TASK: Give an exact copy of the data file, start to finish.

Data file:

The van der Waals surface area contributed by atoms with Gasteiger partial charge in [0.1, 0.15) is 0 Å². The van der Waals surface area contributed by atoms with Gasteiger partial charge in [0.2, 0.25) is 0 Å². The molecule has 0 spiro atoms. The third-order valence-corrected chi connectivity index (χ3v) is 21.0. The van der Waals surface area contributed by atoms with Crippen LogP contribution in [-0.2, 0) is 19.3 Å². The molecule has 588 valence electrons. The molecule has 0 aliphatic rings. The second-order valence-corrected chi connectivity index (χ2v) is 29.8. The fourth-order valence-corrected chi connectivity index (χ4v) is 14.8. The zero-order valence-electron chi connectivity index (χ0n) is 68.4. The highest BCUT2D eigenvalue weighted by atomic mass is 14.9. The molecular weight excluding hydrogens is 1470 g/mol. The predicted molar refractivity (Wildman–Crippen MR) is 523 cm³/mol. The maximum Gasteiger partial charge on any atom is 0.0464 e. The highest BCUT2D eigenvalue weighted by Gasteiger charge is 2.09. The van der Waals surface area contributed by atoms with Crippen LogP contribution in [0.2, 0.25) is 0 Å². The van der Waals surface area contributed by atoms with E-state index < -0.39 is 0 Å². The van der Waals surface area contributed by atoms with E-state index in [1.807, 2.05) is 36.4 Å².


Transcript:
The van der Waals surface area contributed by atoms with Gasteiger partial charge in [0.1, 0.15) is 0 Å². The van der Waals surface area contributed by atoms with Gasteiger partial charge in [0.2, 0.25) is 0 Å². The molecule has 0 spiro atoms. The third-order valence-corrected chi connectivity index (χ3v) is 21.0. The van der Waals surface area contributed by atoms with Crippen LogP contribution in [-0.2, 0) is 19.3 Å². The molecule has 588 valence electrons. The molecule has 0 aliphatic rings. The second-order valence-corrected chi connectivity index (χ2v) is 29.8. The fourth-order valence-corrected chi connectivity index (χ4v) is 14.8. The zero-order valence-electron chi connectivity index (χ0n) is 68.4. The highest BCUT2D eigenvalue weighted by atomic mass is 14.9. The molecular weight excluding hydrogens is 1470 g/mol. The predicted molar refractivity (Wildman–Crippen MR) is 523 cm³/mol. The maximum Gasteiger partial charge on any atom is 0.0464 e. The highest BCUT2D eigenvalue weighted by Gasteiger charge is 2.09. The van der Waals surface area contributed by atoms with Crippen LogP contribution in [0.2, 0.25) is 0 Å². The van der Waals surface area contributed by atoms with E-state index < -0.39 is 0 Å². The van der Waals surface area contributed by atoms with E-state index in [1.807, 2.05) is 36.4 Å².